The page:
We lobbied local governments – the municipality of Rotterdam and the Province of South Holland – and we spoke to them about the case and identified the societal benefits that the project would realise and we presented the financial shortfall in the business case to them. We also explained to them that if other parties besides Heerema used the shore power system the business case would improve. We suggested that we could either start looking for other parties to improve the business case, or they could provide us with a subsidy and we went ahead with Heerema.

That’s exactly what we did, and we were happy that in the end it was the municipality of Rotterdam that provided us with a subsidy for the project. We will pay back this subsidy when other customers start using the shore power system. We hope that in the end we will not need it.

Image courtesy of Eneco

ship.energy: Are you seeing an increase in enquiries from shipowners about shore power solutions?

SvD: Definitely. We published a news article when we made the final investment decision for the Port of Rotterdam project last year and since then we have been approached by several parties who would like us to help them with shore power. Some parties involve ships who don’t have a shore power connection yet, and that’s quite interesting.

We are also seeing shipping companies, whose vessels already have shore power connections onboard because they’re going to places like California and China where shore power is already mandatory, informing ports in the ARA region that they want to use their shore power connections here. These companies have made the investment in a shore power connection already, so it makes sense for them to use it in as many places as possible.

ship.energy: The shore power system that you are constructing at the Port of Rotterdam will be powered by onshore wind. In this an emerging technology?

SvD: This is going to be the first shore power installation in the world that is going to be directly connected to an onshore windfarm. The windfarm does have its own grid connection because we know that there are not always going to be ships lying there when there is wind, and the windfarm would like to use the electricity produced for other customers.

We also know that if there are ships connected to the shore power system and there is no wind, we would still like to provide the ships with power. We looked at a situation to connect the shore power system to our windfarm which is nearby, and we looked at a situation where we would connect the shore power system to the grid. In this case, we found that that it would improve the business case to connect to our windfarm. But indirectly we are still connected to the grid, which is the grid connection of the windfarm itself, so if there’s no wind, we’d still be supplied from electricity from the grid connection of the windfarm.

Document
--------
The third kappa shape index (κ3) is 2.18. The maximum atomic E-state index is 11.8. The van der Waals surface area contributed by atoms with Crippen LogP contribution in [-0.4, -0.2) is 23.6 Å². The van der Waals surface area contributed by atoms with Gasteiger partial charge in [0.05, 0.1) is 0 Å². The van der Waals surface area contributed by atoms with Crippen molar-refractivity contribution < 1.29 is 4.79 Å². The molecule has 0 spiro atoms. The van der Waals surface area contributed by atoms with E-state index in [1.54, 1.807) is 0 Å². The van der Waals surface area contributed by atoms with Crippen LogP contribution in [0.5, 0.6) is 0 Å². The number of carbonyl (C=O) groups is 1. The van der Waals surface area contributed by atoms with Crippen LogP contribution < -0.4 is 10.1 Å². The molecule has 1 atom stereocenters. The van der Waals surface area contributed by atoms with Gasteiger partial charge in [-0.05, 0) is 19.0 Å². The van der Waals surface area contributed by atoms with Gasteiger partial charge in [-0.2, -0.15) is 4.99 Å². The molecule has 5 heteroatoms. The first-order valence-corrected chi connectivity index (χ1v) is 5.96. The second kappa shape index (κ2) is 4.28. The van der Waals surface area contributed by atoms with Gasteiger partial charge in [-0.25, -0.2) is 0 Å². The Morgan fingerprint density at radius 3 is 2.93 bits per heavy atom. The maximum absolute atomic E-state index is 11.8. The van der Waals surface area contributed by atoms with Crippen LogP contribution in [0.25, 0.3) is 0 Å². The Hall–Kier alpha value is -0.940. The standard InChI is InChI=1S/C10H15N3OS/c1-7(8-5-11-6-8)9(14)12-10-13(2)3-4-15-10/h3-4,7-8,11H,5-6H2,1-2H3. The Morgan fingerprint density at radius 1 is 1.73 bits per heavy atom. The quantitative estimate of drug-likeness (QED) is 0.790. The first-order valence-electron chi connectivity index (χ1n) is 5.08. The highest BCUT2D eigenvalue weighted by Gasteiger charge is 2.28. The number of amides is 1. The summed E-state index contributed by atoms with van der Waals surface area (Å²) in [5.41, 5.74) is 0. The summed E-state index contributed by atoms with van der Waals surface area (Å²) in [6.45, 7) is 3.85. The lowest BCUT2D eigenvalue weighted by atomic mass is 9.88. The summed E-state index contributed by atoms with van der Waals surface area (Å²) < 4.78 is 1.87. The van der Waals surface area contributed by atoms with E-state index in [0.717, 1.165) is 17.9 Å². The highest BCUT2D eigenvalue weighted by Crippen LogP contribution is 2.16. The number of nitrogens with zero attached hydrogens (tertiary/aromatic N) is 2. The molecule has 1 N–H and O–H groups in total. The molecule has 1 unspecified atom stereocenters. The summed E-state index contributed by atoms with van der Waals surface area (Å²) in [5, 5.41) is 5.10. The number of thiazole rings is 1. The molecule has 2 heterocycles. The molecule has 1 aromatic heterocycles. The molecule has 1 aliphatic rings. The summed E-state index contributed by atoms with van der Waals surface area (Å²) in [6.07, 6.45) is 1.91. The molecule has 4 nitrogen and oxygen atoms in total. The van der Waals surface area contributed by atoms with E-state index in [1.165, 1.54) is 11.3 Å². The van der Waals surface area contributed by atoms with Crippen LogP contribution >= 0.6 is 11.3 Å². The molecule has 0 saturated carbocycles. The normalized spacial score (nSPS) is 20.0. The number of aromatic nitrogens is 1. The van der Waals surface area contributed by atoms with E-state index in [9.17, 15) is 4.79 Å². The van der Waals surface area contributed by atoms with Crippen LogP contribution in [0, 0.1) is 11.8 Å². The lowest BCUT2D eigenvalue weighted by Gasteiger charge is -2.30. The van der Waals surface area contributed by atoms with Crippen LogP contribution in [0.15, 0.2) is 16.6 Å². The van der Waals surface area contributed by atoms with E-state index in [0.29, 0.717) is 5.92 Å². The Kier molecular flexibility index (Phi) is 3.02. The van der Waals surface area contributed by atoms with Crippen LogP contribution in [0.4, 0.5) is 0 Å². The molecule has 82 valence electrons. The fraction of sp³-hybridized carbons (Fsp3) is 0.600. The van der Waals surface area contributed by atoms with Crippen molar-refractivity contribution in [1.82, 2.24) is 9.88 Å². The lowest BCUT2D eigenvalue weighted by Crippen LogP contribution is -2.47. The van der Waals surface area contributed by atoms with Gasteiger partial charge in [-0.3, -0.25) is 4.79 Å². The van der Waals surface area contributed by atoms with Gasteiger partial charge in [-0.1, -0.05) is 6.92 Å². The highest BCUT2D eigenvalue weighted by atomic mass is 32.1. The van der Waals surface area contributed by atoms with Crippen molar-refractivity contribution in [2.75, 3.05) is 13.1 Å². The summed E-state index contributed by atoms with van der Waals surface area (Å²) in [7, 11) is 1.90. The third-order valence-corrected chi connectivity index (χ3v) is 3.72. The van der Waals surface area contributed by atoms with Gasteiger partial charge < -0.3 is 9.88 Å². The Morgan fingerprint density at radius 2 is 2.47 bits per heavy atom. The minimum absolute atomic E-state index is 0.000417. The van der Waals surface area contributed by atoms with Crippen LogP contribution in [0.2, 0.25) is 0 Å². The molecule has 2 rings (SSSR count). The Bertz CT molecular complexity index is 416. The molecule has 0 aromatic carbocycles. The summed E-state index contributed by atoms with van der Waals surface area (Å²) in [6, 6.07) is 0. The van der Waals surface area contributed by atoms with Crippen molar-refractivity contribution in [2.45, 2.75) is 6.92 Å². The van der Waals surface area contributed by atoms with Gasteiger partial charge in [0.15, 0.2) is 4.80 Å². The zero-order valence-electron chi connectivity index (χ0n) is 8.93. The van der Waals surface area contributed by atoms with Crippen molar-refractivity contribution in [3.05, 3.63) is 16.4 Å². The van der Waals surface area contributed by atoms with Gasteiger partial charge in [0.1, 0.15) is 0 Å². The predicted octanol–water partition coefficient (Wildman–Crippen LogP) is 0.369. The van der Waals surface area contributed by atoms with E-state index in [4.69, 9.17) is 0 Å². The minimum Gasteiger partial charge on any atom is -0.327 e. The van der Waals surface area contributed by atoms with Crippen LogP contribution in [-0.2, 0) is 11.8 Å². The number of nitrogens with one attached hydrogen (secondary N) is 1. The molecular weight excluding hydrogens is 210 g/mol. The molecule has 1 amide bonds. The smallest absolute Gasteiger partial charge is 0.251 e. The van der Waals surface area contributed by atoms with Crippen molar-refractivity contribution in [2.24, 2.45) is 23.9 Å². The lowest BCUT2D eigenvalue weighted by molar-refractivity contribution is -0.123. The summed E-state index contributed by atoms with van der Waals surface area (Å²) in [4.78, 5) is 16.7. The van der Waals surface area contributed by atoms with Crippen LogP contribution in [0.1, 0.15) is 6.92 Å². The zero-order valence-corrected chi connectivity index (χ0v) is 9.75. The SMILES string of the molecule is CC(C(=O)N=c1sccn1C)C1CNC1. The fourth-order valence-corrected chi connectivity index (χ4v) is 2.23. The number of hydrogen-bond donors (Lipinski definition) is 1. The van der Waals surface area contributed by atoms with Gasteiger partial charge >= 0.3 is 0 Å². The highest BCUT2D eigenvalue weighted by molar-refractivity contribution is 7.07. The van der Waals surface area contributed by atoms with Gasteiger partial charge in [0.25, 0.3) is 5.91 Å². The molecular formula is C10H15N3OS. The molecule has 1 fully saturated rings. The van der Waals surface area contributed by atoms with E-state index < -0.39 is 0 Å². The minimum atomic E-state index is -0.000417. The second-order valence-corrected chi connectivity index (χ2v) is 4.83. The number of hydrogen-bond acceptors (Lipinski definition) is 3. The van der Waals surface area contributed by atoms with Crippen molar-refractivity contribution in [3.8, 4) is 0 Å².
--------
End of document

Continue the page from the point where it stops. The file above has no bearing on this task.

ship.energy: How complicated is the business case for wind-powered shore power solutions?

SvD: The combination of a local power generation and a shore power system will improve the business case because you will have a double usage of the grid connection – you could imagine that you only pay for half. But what we are also trying to do here is connect multiple terminals to one shore power system.

We know that Heerema Marine Contractors have big offshore ships and we know they like to be out in the ocean to do projects because that’s where they earn their money. Historically they are mostly in port during the winter because that’s when it’s stormy at sea. A lot of the time, there are no ships making use of the shore power system which would be a waste in theory, so we are aiming to expand the system and allow multiple terminals to use the system throughout the year. That would definitely improve the business case because it would raise the utilisation of the system. By having a smart load system, we could optimise the costs and therefore the shore power price for all parties using the system. It may mean that there are some restrictions at some point but in general we will aim for the most optimal situation.

ship.energy: Now work has begun on the Port of Rotterdam solution is Eneco looking to roll this technology out outside of the Netherlands?

SvD: Yes, definitely. What makes this project in the Port of Rotterdam unique is that we are a company providing shore power as a service. What you see happening a lot is that the port authority or terminal itself owns the shore power system. In our case, we are an energy company that is investing in, financing, maintaining and operating the shore power solution, and we believe we have a role to play there. Before we invested in this system, we did an analysis on the scale of the potential of this and we believe that we can roll out shore power in our core countries: Netherlands, Belgium and Germany. We are also looking at the UK and France.

Rhys Berry

Rhys Berry